A Vegetable Lasagna That Proves—You CAN Make Pasta From Scratch

Odette Williams shows how it’s done.

By Suruchi Avasthi
Winter Vegetable Lasagna - Odette Williams Simple Pasta

When I first came across Odette Williams‘ book Simple Cake a few years ago, I instantly fell in love with the beautiful ode to simple ingredients that bring nostalgia and deliciousness to the forefront of every cake recipe in the book. Her latest, Simple Pasta, offers that same passion and love letter-like approach to the world of pasta.

One quick flip through the book and it’s easy to fall in love with the effortless elegance that Williams infuses in each recipe. Organized by the seasons, the book brings each part of the year to life through the world of pasta dinners that are anything but boring. And while I know the idea of making pasta from scratch might seem incredibly intimidating, Williams’ breaks down the step-by-step methods and tricks she’s learned along the way. Plus, nothing feels more gratifying than learning to make pasta from scratch… starting with her vegetable lasagna recipe below.

But before we get to the homemade goodness, I sat down with Williams to get her thoughts on all things cooking—tips to make from-scratch pasta less intimidating, the three recipes she thinks everyone should master, and what she loves most about creating and sharing recipes with the world.

Odette Williams Simple Pasta
Odette Williams

Odette is a food writer for top national publications like Wall Street Journal, Epicurious, Saveur and more. She lives in Brooklyn with her family, and travels back to her native Australia when it’s time to escape winter.

Winter Vegetable Lasagna - Odette Williams Simple Pasta
Winter Vegetable Lasagna - Odette Williams Simple Pasta

What is your cooking philosophy and how has it influenced your new cookbook, Simple Pasta?

I’m all about keeping it simple. I’m Australian, and I think the Aussie, laid-back approach to cooking is very much my style. I don’t sweat it in the kitchen. I just want to cook and eat delicious food that makes you happy. Simple Pasta was such a joy to make, that I hope between the mood of the beautiful photography, and recipes, people get a great deal of pleasure from these pages.

Some people (like myself!) can feel intimidated by making pasta from scratch. What three tips would you share with someone who’s never made pasta at home?

I get it! I’d never made fresh pasta until I was forty (even though I had eaten it nearly every night of the week). Now I religiously make it. You are going to be amazed at just how simple it is.

  1. Give yourself time. Plan ahead. A lot of it can be made in advance. Try making it on the weekend, when you have time and can relax and enjoy the process. 
  2. The first time you make the three doughs in the book, you’ll be getting a feel for them. The next time you make them, you’ll be off to the races. 
  3. Call a friend, open a bottle of wine, and share the experience!

Tell us about this amazing vegetable lasagna recipe. Any tips our audience should know when making it?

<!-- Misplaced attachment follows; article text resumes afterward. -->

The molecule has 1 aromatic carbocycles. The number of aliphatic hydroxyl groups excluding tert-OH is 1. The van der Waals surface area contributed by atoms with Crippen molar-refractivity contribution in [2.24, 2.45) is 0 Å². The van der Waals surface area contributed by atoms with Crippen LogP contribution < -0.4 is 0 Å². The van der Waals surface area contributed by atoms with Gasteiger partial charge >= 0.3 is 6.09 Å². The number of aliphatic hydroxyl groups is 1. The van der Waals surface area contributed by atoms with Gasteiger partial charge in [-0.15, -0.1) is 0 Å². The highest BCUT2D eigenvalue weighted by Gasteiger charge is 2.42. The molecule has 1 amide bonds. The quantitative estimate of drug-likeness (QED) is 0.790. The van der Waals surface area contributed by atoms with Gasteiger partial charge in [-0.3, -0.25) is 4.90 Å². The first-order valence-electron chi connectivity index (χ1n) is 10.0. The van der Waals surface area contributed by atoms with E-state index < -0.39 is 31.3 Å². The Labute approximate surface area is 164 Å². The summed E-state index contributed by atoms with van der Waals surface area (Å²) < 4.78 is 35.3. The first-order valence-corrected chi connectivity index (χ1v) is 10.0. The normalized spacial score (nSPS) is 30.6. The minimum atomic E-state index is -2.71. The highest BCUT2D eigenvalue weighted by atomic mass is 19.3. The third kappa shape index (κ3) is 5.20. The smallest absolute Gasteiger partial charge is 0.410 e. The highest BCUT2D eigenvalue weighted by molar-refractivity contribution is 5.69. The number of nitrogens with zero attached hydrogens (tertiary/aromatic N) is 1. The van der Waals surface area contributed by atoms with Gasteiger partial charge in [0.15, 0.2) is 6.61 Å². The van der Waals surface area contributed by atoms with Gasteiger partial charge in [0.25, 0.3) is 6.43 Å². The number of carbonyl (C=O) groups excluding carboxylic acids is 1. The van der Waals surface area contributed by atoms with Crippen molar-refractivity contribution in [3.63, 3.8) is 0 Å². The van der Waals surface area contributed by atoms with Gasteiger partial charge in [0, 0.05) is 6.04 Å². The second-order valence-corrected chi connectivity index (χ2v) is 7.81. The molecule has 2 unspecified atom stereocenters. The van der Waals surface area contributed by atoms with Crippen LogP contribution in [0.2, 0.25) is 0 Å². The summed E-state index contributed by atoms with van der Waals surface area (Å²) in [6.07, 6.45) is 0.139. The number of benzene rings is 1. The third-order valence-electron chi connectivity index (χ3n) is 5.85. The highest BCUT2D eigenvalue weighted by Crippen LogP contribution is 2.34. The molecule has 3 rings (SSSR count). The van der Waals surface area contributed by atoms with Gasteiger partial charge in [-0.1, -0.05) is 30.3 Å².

It’s hard to top a meat lasagna, so I wanted a vegetable one that rose to the occasion. I slice the vegetables thinly and sauté them in oil, butter, and garlic so they get full of flavor. This way, the flavor-packed vegetables glide right in between the thin layers of pasta. No chunks! I also use vegetables that are available during the cooler months. The pesto packs in a lot of flavor and jazzes up the béchamel. You can also use store-bought if you want to cut a corner. But try Cavolo Nero, Parmiginao and Pistachio Pesto in winter. It’s delicious on any noodle. 

The trick to lasagna is to give yourself plenty of time. So catch up on your podcasts while you prepare it. It’s going to get messy, and yes, there will be dishes, but you’ll be able to feed many! Or freeze some for a rainy day. For assembly, don’t sweat the layering, remember it’s just pasta. As long as you include all the elements, it’s going to be delicious!

Anything we can make ahead of time for the lasagna?

You can prepare all the vegetables, the béchamel, and pesto the day before. If using fresh pasta, that can be made the day of, or just use store-bought. But make the fresh stuff, it really makes a lasagna hum. 

Winter Vegetable Lasagna - Odette Williams Simple Pasta

Which three recipes from the book should someone cook first?

Sophies Choice!!! Besides the Wicked, White Bolognese…. 

Potato Gnocchi with Luxurious Pomodoro, the Butter Lettuce with Celery, Pistachio & Pecorino Toscano is a great salad that goes with so many of the pastas, and the Peppery Pappardelle, Pancetta & Mushroom. That was painful to choose… can I squeeze in a fourth? Can’t cook without a cocktail, San Pellegrino 75!

What is your favorite part of creating recipes? What do you hope people experience or learn when they make one of your recipes?

Getting to eat pasta every day! I put a lot of work into the recipes and the curation of them, so you’ll find it simple to succeed when making them. These recipes have been put through their paces, they work, are approachable, and are bloody delicious. I can’t wait for folks to discover the Luxurious Pomodoro, Wicked White Bolognese, or just experience the difference of homemade gnocchi versus store-bought. I loved the way I was able to create seasonal menus so it’s not just about pasta. I love teaching people how to put a killer meal together. Cocktails, salads, deserts… they’re all there.

Keep scrolling to get Williams’ vegetable lasagna recipe from Simple Pasta.

Reprinted with permission from Simple Pasta by Odette Williams, copyright (c) 2022. Published by Ten Speed Press, a division of Penguin Random House, LLC.

Damn That's a Keeper Winter Vegetable Lasagna

Serves 8-10

Your new favorite pasta recipe.

By Odette Williams

60 minutes


40 minutes



For the pasta:

  • 3 cups/400g 00 flour, plus more for dusting
  • 4 large eggs, at room temperature
  • 2 teaspoons extra-virgin olive oil
  • 1 pinch Kosher or fine sea salt
  • Water, as needed
  • If using store-bought pasta, use approximately 12 ounces dried lasagna sheets***

For the vegetable filling:

  • 1 large butternut squash (about 3 pounds), peeled, seeded, and cut into 1/4 inch slices
  • 1/2 cup extra-virgin olive oil, or as needed
  • Kosher salt
  • Freshly ground black pepper
  • 8 tablespoons unsalted butter, or as needed
  • 4 tablespoons water
  • 6 garlic cloves
  • 1 small cauliflower (about 1 1/4 pounds), cut into 1/4-inch slices
  • 2 fennel bulbs (about 1 1/2 pounds total), thinly sliced

For the béchamel:

  • 6 tablespoons unsalted butter
  • 1/3 cup all-purpose flour